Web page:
Aaron was not a good man according to the accounts of Fanny and the twins so some schools of thought suggest that he’s getting exactly what he deserves. Bronwyn James is a very capable guest actor who is able to add layers to her performance that suggest there is more to Fanny’s evasive behaviour than a fear of being caught. There’s a strong suggestion of shame in the way she acts, as if she knows that what she’s doing is wrong but also feels compelled to do it as a catharsis to the treatment she endured. It’s a complex issue that plays out really well as it’s completely understandable that Fanny would choose to act in this way and there is strong enough work done to make her a sympathetic character in all of this.
The script does a really impressive job developing both sides of this dilemma. Detailing Fanny’s motivations a while after Claire discovers Aaron was a smart choice as it presents them -as well as the audience- with a weak man in dire need of medical attention being kept hidden by his evasive wife. This allows time for him to be seen in a sympathetic light as the first introduction to him is as a victim. As more details become known about the nature of his condition it leads the audience to come to the conclusion that the abuser Josiah talked about was Fanny rather than Aaron. It doesn’t take long for the truth to come out and for sympathies to extend in the other direction but doing this was the best way to highlight the complexity of the situation as Aaron was first and foremost a man who was suffering before further details as to the kind of person he was become known.
There’s a whole debate that could be had over whether Aaron deserved what he was put through. My personal opinion is that nobody deserves to be treated in that way no matter what they did. Violence doesn’t justify being violent in return as it doesn’t solve anything and could end up leading to the justification of further questionable behaviour down the line. There’s an important difference between understanding the actions that people take and agreeing with them. In this case I fully understand why Fanny would feel compelled to get revenge on her husband in this way but I certainly don’t agree with it. Claire embodies this perspective as well even if she doesn’t say it out loud. As a Doctor she is bound by an ethical code of conduct to help Aaron in whatever way she can no matter what he did and Caitriona Balfe’s performance clearly shows how disgusted Claire is that someone could treat another Human being in this way.
Other details are given about the nature of Fanny and Aaron’s relationship such as Fanny being his fifth wife with the other four buried on the property. Fanny sees that as her future and was clearly glad that fate gave her the upper hand before further harm could come to her. She does managed to achieve a greater victory than an extended period of torture could ever give her. She gives birth to a child that was clearly fathered by a black man meaning that the baby isn’t biologically is. At some point she managed to be unfaithful and now she can be secure in the knowledge that his legacy dies with him. He will die alone and forgotten with nothing of his left behind. Fanny takes great delight in this and is able to move on with her life secure in the knowledge that he didn’t force her to live with any memory of him.
Fanny leaving behind her child is definitely a less than ideal conclusion though perhaps better for the child as she may not be the most ideal candidate to raise a child. Fanny’s final scene where she comes across as if she has been freed from a massive burden feeds into her decision to leave as the first act of that freedom. She leaves the child with Jamie and Claire most likely because she sees them as capable of ensuring she has a good life and she keeps her promise of turning over the twins to them in a legal sense. It’s a morally complex story as Fanny’s actions were something to be condemned but there’s something satisfying about the fact that she was able to escape from an abusive relationship to start a new life.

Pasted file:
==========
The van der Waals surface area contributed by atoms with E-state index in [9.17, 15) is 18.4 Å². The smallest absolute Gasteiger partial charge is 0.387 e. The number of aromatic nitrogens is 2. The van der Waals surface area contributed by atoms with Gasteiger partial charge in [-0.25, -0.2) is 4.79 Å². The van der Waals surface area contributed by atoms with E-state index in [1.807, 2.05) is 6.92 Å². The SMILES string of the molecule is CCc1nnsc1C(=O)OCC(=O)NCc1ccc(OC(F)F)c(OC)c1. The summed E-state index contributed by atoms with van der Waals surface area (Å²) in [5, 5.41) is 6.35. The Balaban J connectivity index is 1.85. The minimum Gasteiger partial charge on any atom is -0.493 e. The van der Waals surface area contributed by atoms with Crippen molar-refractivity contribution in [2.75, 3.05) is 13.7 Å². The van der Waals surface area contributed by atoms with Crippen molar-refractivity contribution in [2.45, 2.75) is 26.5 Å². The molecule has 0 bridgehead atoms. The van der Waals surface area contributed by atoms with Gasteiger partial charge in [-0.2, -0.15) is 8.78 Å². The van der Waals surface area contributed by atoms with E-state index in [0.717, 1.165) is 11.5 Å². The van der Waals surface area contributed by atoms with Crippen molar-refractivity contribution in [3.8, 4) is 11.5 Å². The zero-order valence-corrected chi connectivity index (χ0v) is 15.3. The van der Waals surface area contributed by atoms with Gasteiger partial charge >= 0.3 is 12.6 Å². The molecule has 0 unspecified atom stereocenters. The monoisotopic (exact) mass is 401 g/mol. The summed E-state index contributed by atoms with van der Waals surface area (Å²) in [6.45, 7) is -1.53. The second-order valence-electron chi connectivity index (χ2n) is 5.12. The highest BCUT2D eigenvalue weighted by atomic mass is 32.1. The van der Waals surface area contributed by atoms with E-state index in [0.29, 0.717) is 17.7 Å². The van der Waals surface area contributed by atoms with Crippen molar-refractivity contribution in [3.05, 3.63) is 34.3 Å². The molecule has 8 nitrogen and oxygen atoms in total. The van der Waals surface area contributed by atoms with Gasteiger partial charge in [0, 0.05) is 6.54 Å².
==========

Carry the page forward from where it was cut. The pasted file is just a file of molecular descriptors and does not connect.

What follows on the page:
Aaron is in a very bad way throughout this episode and there are decisions that need to be made because of his condition. Claire is compelled to help him but there’s no cure for the result of the stroke and his leg needs to be amputated before the gangrene kills him. Arguably the life he would have would be a lot worse than dying so there is a difficult decision ahead.
Fortunately, Aaron still has some of his faculties intact to the degree of being able to think for himself and understand what is going on. Jamie feels that putting him out of his misery would be merciful though won’t do so unless Aaron chooses to let him do so. He is able to respond to yes or no questions by blinking so Jamie asks him a series of questions to make sure he understand the situation and the options available to him. Aaron chooses to let Jamie end his life but he chooses not to pray for forgiveness in his final moments. It could be that he has achieved a sense of clarity after being tortured as to how terrible a person he was and doesn’t feel that he’s deserving of forgiveness or maybe he feels that it won’t make much difference, either way he chooses to be put out of his misery and Jamie obliges.
Jamie respecting Aaron’s right to choose ties into his current situation as he is being forced into taking action as a consequence of a choice he made in the recent past. In effect he is helpless because he pledged his loyalty to Governor Tryon and gave up his right to choose in the prospect. In some ways he must envy Aaron because he is in a position where he can choose his fate where Jamie feels completely trapped at this point.
This whole experience forces Jamie to think back on losing his father who also suffered a stroke. Seeing Aaron still alive and able to understand what was going on around him makes him wonder if his father was in a similar situation and suffered without Jamie realising it. He makes Claire promise to put an end to his suffering should he end up in the same situation. I don’t know if this is meant to count as foreshadowing for an event in their future or not but it’s a weighty promise to ask of someone and Claire’s acceptance of it is definitely with a heavy heart. She is putting herself in an unenviable position by agreeing to this and will definitely be hoping this doesn’t prove to be the case. Part of what she wants to do is put things in place to prevent such things as much as possible so this ties into her motivation and strengthens her resolve. It also reinforces her connection to Jamie that she will respect his wishes and end his life if he suffers what he considers to be a fate worse than death.